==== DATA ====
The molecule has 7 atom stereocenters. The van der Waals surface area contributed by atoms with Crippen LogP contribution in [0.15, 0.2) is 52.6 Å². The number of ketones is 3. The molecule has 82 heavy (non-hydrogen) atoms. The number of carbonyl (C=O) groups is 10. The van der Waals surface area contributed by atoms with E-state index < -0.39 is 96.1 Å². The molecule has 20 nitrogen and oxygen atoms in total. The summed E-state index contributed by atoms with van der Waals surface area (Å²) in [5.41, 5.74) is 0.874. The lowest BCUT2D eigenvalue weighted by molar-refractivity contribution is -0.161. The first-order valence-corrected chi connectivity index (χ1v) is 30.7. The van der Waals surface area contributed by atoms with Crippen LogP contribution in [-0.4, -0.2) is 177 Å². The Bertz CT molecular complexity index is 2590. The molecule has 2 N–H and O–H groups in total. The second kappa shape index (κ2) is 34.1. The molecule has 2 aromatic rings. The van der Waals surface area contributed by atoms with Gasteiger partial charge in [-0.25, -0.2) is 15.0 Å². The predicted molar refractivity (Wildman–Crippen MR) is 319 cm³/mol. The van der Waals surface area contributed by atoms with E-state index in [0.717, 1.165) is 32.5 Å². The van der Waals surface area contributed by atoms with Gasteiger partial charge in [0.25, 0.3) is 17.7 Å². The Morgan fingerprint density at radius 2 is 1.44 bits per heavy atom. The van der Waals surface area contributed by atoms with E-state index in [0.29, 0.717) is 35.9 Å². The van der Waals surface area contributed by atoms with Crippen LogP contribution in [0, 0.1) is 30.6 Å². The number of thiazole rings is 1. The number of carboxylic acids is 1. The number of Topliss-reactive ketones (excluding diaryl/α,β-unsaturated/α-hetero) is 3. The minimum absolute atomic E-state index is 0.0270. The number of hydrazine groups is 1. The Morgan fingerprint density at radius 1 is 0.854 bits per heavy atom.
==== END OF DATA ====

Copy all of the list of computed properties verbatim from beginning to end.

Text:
The molecule has 7 atom stereocenters. The van der Waals surface area contributed by atoms with Crippen LogP contribution in [0.15, 0.2) is 52.6 Å². The number of ketones is 3. The molecule has 82 heavy (non-hydrogen) atoms. The number of carbonyl (C=O) groups is 10. The van der Waals surface area contributed by atoms with E-state index < -0.39 is 96.1 Å². The molecule has 20 nitrogen and oxygen atoms in total. The summed E-state index contributed by atoms with van der Waals surface area (Å²) in [5.41, 5.74) is 0.874. The lowest BCUT2D eigenvalue weighted by molar-refractivity contribution is -0.161. The first-order valence-corrected chi connectivity index (χ1v) is 30.7. The van der Waals surface area contributed by atoms with Crippen LogP contribution in [-0.4, -0.2) is 177 Å². The Bertz CT molecular complexity index is 2590. The molecule has 2 N–H and O–H groups in total. The second kappa shape index (κ2) is 34.1. The molecule has 2 aromatic rings. The van der Waals surface area contributed by atoms with Gasteiger partial charge in [-0.25, -0.2) is 15.0 Å². The predicted molar refractivity (Wildman–Crippen MR) is 319 cm³/mol. The van der Waals surface area contributed by atoms with E-state index in [0.717, 1.165) is 32.5 Å². The van der Waals surface area contributed by atoms with Gasteiger partial charge in [0.25, 0.3) is 17.7 Å². The Morgan fingerprint density at radius 2 is 1.44 bits per heavy atom. The van der Waals surface area contributed by atoms with E-state index in [0.29, 0.717) is 35.9 Å². The van der Waals surface area contributed by atoms with Crippen LogP contribution in [0, 0.1) is 30.6 Å². The number of thiazole rings is 1. The number of carboxylic acids is 1. The number of Topliss-reactive ketones (excluding diaryl/α,β-unsaturated/α-hetero) is 3. The minimum absolute atomic E-state index is 0.0270. The number of hydrazine groups is 1. The Morgan fingerprint density at radius 1 is 0.854 bits per heavy atom.